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Figure 5: LC/MS/MS of a Blank Feed Sample spiked with 200 µg/kg Deoxynivalenol. Clean-up Bond Elut Mycotoxin Figure 6: LC/MS/MS of a Deoxynivalenol contaminated.

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Presentation on theme: "Figure 5: LC/MS/MS of a Blank Feed Sample spiked with 200 µg/kg Deoxynivalenol. Clean-up Bond Elut Mycotoxin Figure 6: LC/MS/MS of a Deoxynivalenol contaminated."— Presentation transcript:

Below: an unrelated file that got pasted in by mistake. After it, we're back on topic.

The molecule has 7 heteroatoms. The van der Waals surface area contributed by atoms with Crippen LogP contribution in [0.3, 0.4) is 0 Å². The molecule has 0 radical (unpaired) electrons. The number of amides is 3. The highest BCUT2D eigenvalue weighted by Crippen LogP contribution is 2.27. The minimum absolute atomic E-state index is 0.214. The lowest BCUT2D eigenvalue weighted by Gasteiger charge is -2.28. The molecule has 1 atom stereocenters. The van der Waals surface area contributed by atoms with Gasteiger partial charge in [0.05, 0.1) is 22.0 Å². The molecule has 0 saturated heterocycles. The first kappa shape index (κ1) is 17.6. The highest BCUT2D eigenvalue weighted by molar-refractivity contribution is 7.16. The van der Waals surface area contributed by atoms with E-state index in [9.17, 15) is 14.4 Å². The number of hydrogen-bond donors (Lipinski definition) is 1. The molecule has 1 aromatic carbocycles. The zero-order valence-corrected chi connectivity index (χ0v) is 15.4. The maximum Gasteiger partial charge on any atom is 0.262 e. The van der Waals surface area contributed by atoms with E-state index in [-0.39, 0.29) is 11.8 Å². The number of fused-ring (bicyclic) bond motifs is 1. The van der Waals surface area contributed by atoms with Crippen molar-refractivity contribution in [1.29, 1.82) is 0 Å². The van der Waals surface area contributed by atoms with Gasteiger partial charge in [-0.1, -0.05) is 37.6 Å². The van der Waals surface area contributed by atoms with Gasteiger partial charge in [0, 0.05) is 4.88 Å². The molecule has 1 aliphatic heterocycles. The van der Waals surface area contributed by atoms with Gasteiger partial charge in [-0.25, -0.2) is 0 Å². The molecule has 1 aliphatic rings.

1 Figure 5: LC/MS/MS of a Blank Feed Sample spiked with 200 µg/kg Deoxynivalenol. Clean-up Bond Elut Mycotoxin Figure 6: LC/MS/MS of a Deoxynivalenol contaminated Feed Sample after Clean-up on Bond Elut Mycotoxin Conclusion Bond Elut Mycotoxin cartridges are a very good product for the clean-up of DON. The clean extracts minimize the matrix effects and show high recoveries in LC/MS/MS analysis. As the performance of the SPE cartridge is similar to IAC and the columns are less expensive, the new clean-up procedure is a good alternative to IAC methods commonly used. Reference [1] Varian Application Note 00295, Bond Elut ® Mycotoxin, New SPE sorbent for Clean-up of Fusarium toxin-contaminated cereals and cereal-based foods Method A volume of 100 µl of the internal standard Deepoxy- deoxynivalenol (DOM-1) with a concentration of 10 µg/mL is added to 2.5 g complete feed for young pigs. The sample is extracted for 90 minutes with 20 mL 80% acetonitrile / 20 % water. The extract is centrifuged and 4 mL passed through a Bond Elut Mycotoxin cartridge. The collected eluate is evaporated to dryness and reconstituted with 1mL 20% acetonitrile. 20 µL are injected into the LC/MS/MS. LC/MS/MS conditions: HPLC Column: C18 (3.5 µm, 2.1 x 150 mm) ultra pure silica, double encapped, extra high phase density Mobile Phase A: 0,2 % Formic Acid Mobile Phase B: Acetonitrile Isocratic Conditions:75% A, 25% B API Conditions:ESI Negative Ion Mode Scan Mode: MRM Mass Transitions:295 > 265 and 295 > 138 for DON, 279 > 231 for DOM-1 Results With each measurement series, a 5 point calibration of DON in solvent and matrix is determined (Figure 3). The quantification is based on the matrix calibration. The standard calibration is used to check the MS system and to determine the recoveries. The calibration method is based on DIN for several feed products. The limit of detection is 6.9 µg/kg and the limit of quantification is 13.8 µg/kg. Figure 3: Calibration Curve of Deoxynivalenol Figures 4, 5, show the MRMs of a DON reference standard (200 µg/kg) and a spiked (200 µg/kg) blank feed sample with recovery calculated to 95% of DON. Figure 6 shows the MRMs of a contaminated feed sample. High precision and linearity were achieved with the Bond Elut Mycotoxin method by using an internal standard. With the IAC method, the use of an internal standard is difficult, as it requires a selective antibody, which is not easily available. The performance of the SPE column is similar. However, the method is faster and so sample throughput could be increased. This, in addition to the lower price of the Bond Elut Mycotoxin cartridge, shows that this new clean-up procedure is a good, cost efficient alternative to the IAC method. Figure 4: LC/MS/MS of Deoxynivalenol Reference Standard. Concentration 200 µg/kg New Fast Clean-up Method for Deoxynivalenol from Feed Ayman Hashem 1, Elisabeth Korte 2 1 LAVES Futtermittelinstitut, Stade, Germany, 2 Varian Deutschland GmbH, Darmstadt, Germany, Introduction Mycotoxin intake from contaminated food and feed is recognised worldwide as the most important source for mycotoxin intoxication. Of special interest in temperate climate regions are the widely distributed Fusarium fungi, that can produce a wide range of mycotoxins including several trichothecenes, with Deoxynivalenol (DON) (Figure 1) as perhaps the most commonly detected Fusarium mycotoxin. DON, also known as Vomitoxin, is produced by Fusarium fungi on corn and wheat prior to harvest as well as during storage. Figure 1:Structure of Deoxynivalenol DON has been associated with reduced milk production in dairy cattle and vomiting in swine that consume contaminated feed, or their refusal to eat feed containing the toxin. DON intake from animals may also be a hazard to human health since animal products consumed by people may contain toxin residues. While healthy animals tend to "filter out" or detoxify many of the mycotoxins to which they are exposed, the issue of mycotoxin residues in milk and animal tissues should not be ignored. The EU recommends guidance values for DON between 0.9 and 12 mg/kg, depending on the feed and animal. Suitably fast, sensitive and reliable methods for the determination of Fusarium toxins are therefore required. This poster presents a new clean-up step as an alternative to the commonly used immunoaffinity (IAC) clean-up step for DON from feed for young pigs. The new method is performed on a Bond Elut TM Mycotoxin cartridge, which has previously been used for the effective clean-up of 12 trichothecenes and zearalenone from cereal-based foods contaminated with Fusarium toxin [1]. Our results indicate that the Bond Elut Mycotoxin method is much faster than previously used clean- up procedures with IAC. The clean-up time is almost half the time required by IAC clean-up, thus increasing sample throughput. Clean-up with the Bond Elut Mycotoxin Cartridge The clean-up step with Bond Elut Mycotoxin is very fast and simple. No conditioning of the SPE sorbent is necessary and no vacuum system is needed. The special design of the cartridge (Figure 2) allows the use of a standard syringe with a luer fitting to apply the extract. Figure 2: Bond Elut Mycotoxin Cartridge from Varian, Inc., Part Number B Niedersächsisches Landesamt für Verbraucherschutz und Lebensmittelsicherheit SI-1765/A/09.08 Bond Elut, Varian and the Varian Logo are trademarks or registered trademarks of Varian, Inc. in the U.S. and other countries. All other trademarks acknowledged. Presented at ChromSAAMS 2008